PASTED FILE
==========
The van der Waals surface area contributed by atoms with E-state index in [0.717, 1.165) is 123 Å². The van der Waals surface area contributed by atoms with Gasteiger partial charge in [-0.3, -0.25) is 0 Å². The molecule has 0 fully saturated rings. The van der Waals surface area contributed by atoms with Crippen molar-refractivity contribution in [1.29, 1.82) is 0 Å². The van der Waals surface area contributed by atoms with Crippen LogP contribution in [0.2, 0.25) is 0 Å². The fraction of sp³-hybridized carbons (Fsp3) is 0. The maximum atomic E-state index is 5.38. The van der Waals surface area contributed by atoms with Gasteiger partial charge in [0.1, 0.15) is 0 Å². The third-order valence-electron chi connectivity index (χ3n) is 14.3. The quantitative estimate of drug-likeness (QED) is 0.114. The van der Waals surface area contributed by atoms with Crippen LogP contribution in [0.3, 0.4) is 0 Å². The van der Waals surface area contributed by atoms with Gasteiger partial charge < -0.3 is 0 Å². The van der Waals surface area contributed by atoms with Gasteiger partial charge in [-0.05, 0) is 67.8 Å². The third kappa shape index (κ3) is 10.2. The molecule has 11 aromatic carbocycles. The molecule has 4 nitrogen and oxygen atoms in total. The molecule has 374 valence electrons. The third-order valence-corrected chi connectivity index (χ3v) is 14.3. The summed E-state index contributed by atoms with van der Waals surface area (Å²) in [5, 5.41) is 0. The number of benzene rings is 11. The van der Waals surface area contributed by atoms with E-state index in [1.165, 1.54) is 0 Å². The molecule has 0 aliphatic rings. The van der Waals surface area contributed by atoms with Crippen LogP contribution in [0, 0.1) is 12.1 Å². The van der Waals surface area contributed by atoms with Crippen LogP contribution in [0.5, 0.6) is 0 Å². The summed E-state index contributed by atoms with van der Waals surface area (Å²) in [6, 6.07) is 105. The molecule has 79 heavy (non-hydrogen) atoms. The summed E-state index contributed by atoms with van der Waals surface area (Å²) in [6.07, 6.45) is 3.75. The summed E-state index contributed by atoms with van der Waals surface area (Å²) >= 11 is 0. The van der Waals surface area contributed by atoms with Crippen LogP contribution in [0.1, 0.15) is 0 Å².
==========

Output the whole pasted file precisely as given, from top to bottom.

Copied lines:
The van der Waals surface area contributed by atoms with E-state index in [0.717, 1.165) is 123 Å². The van der Waals surface area contributed by atoms with Gasteiger partial charge in [-0.3, -0.25) is 0 Å². The molecule has 0 fully saturated rings. The van der Waals surface area contributed by atoms with Crippen molar-refractivity contribution in [1.29, 1.82) is 0 Å². The van der Waals surface area contributed by atoms with Crippen LogP contribution in [0.2, 0.25) is 0 Å². The fraction of sp³-hybridized carbons (Fsp3) is 0. The maximum atomic E-state index is 5.38. The van der Waals surface area contributed by atoms with Gasteiger partial charge in [0.1, 0.15) is 0 Å². The third-order valence-electron chi connectivity index (χ3n) is 14.3. The quantitative estimate of drug-likeness (QED) is 0.114. The van der Waals surface area contributed by atoms with Crippen LogP contribution in [0.3, 0.4) is 0 Å². The van der Waals surface area contributed by atoms with Gasteiger partial charge < -0.3 is 0 Å². The van der Waals surface area contributed by atoms with Gasteiger partial charge in [-0.05, 0) is 67.8 Å². The third kappa shape index (κ3) is 10.2. The molecule has 11 aromatic carbocycles. The molecule has 4 nitrogen and oxygen atoms in total. The molecule has 374 valence electrons. The third-order valence-corrected chi connectivity index (χ3v) is 14.3. The summed E-state index contributed by atoms with van der Waals surface area (Å²) in [5, 5.41) is 0. The number of benzene rings is 11. The van der Waals surface area contributed by atoms with E-state index in [1.165, 1.54) is 0 Å². The molecule has 0 aliphatic rings. The van der Waals surface area contributed by atoms with Crippen LogP contribution in [0, 0.1) is 12.1 Å². The van der Waals surface area contributed by atoms with Crippen LogP contribution in [0.5, 0.6) is 0 Å². The summed E-state index contributed by atoms with van der Waals surface area (Å²) in [6, 6.07) is 105. The molecule has 79 heavy (non-hydrogen) atoms. The summed E-state index contributed by atoms with van der Waals surface area (Å²) in [6.07, 6.45) is 3.75. The summed E-state index contributed by atoms with van der Waals surface area (Å²) >= 11 is 0. The van der Waals surface area contributed by atoms with Crippen LogP contribution in [0.1, 0.15) is 0 Å².